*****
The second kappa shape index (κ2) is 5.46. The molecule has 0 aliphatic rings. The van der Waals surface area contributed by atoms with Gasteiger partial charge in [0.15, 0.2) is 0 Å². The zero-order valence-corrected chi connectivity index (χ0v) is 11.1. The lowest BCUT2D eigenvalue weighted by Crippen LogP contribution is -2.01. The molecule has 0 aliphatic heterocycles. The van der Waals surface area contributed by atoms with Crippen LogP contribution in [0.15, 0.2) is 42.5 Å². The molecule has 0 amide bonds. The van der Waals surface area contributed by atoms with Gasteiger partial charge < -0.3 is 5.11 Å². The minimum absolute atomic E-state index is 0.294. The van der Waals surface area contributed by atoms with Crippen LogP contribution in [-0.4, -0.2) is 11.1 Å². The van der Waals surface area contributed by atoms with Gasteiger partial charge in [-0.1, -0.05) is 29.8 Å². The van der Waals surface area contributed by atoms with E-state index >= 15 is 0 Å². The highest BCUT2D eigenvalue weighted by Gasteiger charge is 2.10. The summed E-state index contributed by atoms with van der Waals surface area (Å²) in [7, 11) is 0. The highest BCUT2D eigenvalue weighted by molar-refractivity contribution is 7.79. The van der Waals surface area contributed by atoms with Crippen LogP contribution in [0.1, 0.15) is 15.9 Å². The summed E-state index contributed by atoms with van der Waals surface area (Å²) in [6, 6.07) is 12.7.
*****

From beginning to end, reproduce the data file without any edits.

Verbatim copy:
The second kappa shape index (κ2) is 5.46. The molecule has 0 aliphatic rings. The van der Waals surface area contributed by atoms with Gasteiger partial charge in [0.15, 0.2) is 0 Å². The zero-order valence-corrected chi connectivity index (χ0v) is 11.1. The lowest BCUT2D eigenvalue weighted by Crippen LogP contribution is -2.01. The molecule has 0 aliphatic heterocycles. The van der Waals surface area contributed by atoms with Crippen LogP contribution in [0.15, 0.2) is 42.5 Å². The molecule has 0 amide bonds. The van der Waals surface area contributed by atoms with Gasteiger partial charge < -0.3 is 5.11 Å². The minimum absolute atomic E-state index is 0.294. The van der Waals surface area contributed by atoms with Crippen LogP contribution in [-0.4, -0.2) is 11.1 Å². The van der Waals surface area contributed by atoms with Gasteiger partial charge in [-0.1, -0.05) is 29.8 Å². The van der Waals surface area contributed by atoms with E-state index >= 15 is 0 Å². The highest BCUT2D eigenvalue weighted by Gasteiger charge is 2.10. The summed E-state index contributed by atoms with van der Waals surface area (Å²) in [7, 11) is 0. The highest BCUT2D eigenvalue weighted by molar-refractivity contribution is 7.79. The van der Waals surface area contributed by atoms with Crippen LogP contribution in [0.1, 0.15) is 15.9 Å². The summed E-state index contributed by atoms with van der Waals surface area (Å²) in [6, 6.07) is 12.7.